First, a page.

Jul 31, 2018

Trump's primary power and contagion

Illustration: Lazaro Gamio/Axios

President Trump's power over politics and the Republican Party is growing, with more GOP candidates adopting his tactics and relying on his seal of approval to win.

The big picture: For a party defined for a lifetime by cutting taxes and regulation, numerous GOP candidates are instead choosing to run ads on Trump topics like crime, gangs and illegal immigration.

  • Entire races — and states — are defined by Trump. In Georgia, Brian Kemp, a Trump clone who rants about fake media, immigrants and crime, crushed the establishment-backed Republican to win the GOP primary. Now, the Peach State will choose between Stacey Abrams, a liberal African American woman, and a conservative white man.
  • Trump-backed candidates have won nine of the last 10 contested races, including all primary races. National Journal’s Josh Kraushaar calls it a “golden touch,” magically turning long-shot hardliners into instant favorites.

The latest example of the Trump effect is in the GOP race for Florida governor:

  • Only last month, Adam Putnam — "Florida's agriculture commissioner and a genial conservative tabbed for political stardom since he won a state house seat at 22 — was ahead of Representative Ron DeSantis in fund-raising, local endorsements and opinion polls," the N.Y. Times' Jonathan Martin reports. "But then Mr. Trump bestowed his formal blessing on Mr. DeSantis for the Aug. 28 primary."
  • Now a Mason-Dixon poll has DeSantis 12 points ahead, a month before the primary.
  • YouTube of new DeSantis ad, which got a ton of play yesterday.

A source close to the president told me: "Trump loves nothing more than raw, power politics. He knows he's got unprecedented juice with the Republican base, so he's flexing his muscle, and having a blast doing it."

How Trump does it:

  • His sway often flows from fear: Fear that he will tweet against you and turn you into a soon-t0-be ex-congressman, like he did with Mark Sanford in South Carolina. Or fear his base will retaliate, unprompted. 
  • He has a powerful hold on his supporters' minds. A CBS News Battleground Tracker poll, conducted by YouGov and released Sunday, asked who you trust for accurate information. Among strong Trump supporters, the stunning result: Trump: 91% ... Friends & Family 63% ... Mainstream Media 11%.
  • He has redefined the social issues that animate the Republican base from religious-rooted moral issues (abortion, gay marriage and "family values") to cultural issues rooted in class and race (immigration, crime and trade).
  • He plucks candidates from relative obscurity and instantly turns them into household names in their districts or states — with a tweet, a rally or an endorsement. Because of his supporters' fervor, in a state like Alabama, he can quickly change opinions that were formed by voters over years, even decades.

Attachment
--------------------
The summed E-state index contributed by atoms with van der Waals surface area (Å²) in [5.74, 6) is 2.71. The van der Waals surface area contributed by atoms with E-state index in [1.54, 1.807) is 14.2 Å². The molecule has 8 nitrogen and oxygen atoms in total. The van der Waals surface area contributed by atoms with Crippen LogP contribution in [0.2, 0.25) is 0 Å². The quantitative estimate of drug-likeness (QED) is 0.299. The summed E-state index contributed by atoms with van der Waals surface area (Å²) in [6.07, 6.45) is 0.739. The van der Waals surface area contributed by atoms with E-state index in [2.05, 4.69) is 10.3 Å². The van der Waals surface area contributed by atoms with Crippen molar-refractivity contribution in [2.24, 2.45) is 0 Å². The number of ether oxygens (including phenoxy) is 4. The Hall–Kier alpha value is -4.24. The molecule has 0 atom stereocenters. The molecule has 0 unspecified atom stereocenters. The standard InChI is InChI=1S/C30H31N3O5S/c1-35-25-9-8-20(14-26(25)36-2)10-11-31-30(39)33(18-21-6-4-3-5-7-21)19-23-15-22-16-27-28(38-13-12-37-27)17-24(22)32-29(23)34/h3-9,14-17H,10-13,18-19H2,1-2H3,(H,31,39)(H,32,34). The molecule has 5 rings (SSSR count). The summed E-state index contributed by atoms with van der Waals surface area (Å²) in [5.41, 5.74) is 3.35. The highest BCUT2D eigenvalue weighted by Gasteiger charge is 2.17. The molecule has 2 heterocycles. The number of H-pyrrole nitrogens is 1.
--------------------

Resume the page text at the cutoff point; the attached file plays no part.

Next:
Quote du jour ... David Wasserman of the Cook Political Report tells me:

  • "If you're a Trump-skeptical Republican, you have 3 options if you speak your mind publicly: 1) Retire. 2) Be forced into retirement in your next primary. 3) Become a CNN/MSNBC commentator."

Be smart: Trump-style politics might very well outlive this presidency, making him the most consequential GOP president since Ronald Reagan.

Go deeper

Biden bets it all on South Carolina

Illustration: Eniola Odetunde/Axios

COLUMBIA, S.C. — Most Joe Biden admirers Axios interviewed in South Carolina, where he's vowed to win today's primary, said they're unfazed by his embarrassing losses in Iowa, New Hampshire and Nevada.

Why it matters: Biden has bet it all on South Carolina to position himself as the best alternative to Bernie Sanders — his "good buddy," he tells voters before skewering Sanders' record and ideas.

Coronavirus updates: Market ends worst week since financial crisis

Data: The Center for Systems Science and Engineering at Johns Hopkins, the CDC, and China's Health Ministry. Note: China numbers are for the mainland only and U.S. numbers include repatriated citizens.

The stock market ended its worst week since the financial crisis, prompting the Fed to release a statement. Meanwhile, the WHO warned that countries are losing their chance to contain the novel coronavirus and raised its global risk assessment to "very high" Friday.

The big picture: COVID-19 has killed more than 2,860 people and infected more than 84,000 others in over 60 countries and territories outside the epicenter in mainland China. The number of new cases reported outside China now exceed those inside the country.

Go deeperArrowUpdated 12 hours ago - Health

California coronavirus: Latest case has no recent history of international travel

Gov. Gavin Newsom. Photo: Kevork Djansezian/Getty Images

A new case of the novel coronavirus in California was announced on Friday after Gov. Gavin Newsom said Thursday that 33 people had tested positive for the virus, noting the risk to the public remains low.

What's new: An adult woman with chronic health conditions in Santa Clara County who "did not recently travel overseas" or come into contact with anyone known to be ill was confirmed to have contracted the coronavirus on Friday by CDC and California Department of Public Health officials.

Go deeperArrowUpdated 13 hours ago - Health